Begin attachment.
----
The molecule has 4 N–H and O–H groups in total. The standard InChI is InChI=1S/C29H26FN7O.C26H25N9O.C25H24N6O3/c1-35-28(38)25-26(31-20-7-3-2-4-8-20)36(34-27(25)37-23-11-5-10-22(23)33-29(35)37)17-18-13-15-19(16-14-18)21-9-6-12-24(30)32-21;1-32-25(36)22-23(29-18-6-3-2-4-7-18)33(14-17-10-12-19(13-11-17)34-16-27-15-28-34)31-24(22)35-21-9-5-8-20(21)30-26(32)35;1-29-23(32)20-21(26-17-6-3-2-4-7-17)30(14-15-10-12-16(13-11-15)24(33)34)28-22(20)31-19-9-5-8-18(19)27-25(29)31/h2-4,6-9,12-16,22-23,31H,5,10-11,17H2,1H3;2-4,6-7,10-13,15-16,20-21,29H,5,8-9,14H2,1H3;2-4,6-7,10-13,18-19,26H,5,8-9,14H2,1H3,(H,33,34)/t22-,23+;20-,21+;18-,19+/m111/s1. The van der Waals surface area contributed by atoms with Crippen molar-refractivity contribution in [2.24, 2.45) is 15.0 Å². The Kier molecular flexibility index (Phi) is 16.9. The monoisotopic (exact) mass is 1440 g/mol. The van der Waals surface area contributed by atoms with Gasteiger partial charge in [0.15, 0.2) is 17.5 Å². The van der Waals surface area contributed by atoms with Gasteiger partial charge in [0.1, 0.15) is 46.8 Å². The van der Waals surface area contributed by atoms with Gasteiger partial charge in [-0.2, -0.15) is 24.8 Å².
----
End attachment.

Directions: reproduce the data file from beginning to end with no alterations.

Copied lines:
The molecule has 4 N–H and O–H groups in total. The standard InChI is InChI=1S/C29H26FN7O.C26H25N9O.C25H24N6O3/c1-35-28(38)25-26(31-20-7-3-2-4-8-20)36(34-27(25)37-23-11-5-10-22(23)33-29(35)37)17-18-13-15-19(16-14-18)21-9-6-12-24(30)32-21;1-32-25(36)22-23(29-18-6-3-2-4-7-18)33(14-17-10-12-19(13-11-17)34-16-27-15-28-34)31-24(22)35-21-9-5-8-20(21)30-26(32)35;1-29-23(32)20-21(26-17-6-3-2-4-7-17)30(14-15-10-12-16(13-11-15)24(33)34)28-22(20)31-19-9-5-8-18(19)27-25(29)31/h2-4,6-9,12-16,22-23,31H,5,10-11,17H2,1H3;2-4,6-7,10-13,15-16,20-21,29H,5,8-9,14H2,1H3;2-4,6-7,10-13,18-19,26H,5,8-9,14H2,1H3,(H,33,34)/t22-,23+;20-,21+;18-,19+/m111/s1. The van der Waals surface area contributed by atoms with Crippen molar-refractivity contribution in [2.24, 2.45) is 15.0 Å². The Kier molecular flexibility index (Phi) is 16.9. The monoisotopic (exact) mass is 1440 g/mol. The van der Waals surface area contributed by atoms with Gasteiger partial charge in [0.15, 0.2) is 17.5 Å². The van der Waals surface area contributed by atoms with Gasteiger partial charge in [0.1, 0.15) is 46.8 Å². The van der Waals surface area contributed by atoms with Gasteiger partial charge in [-0.2, -0.15) is 24.8 Å².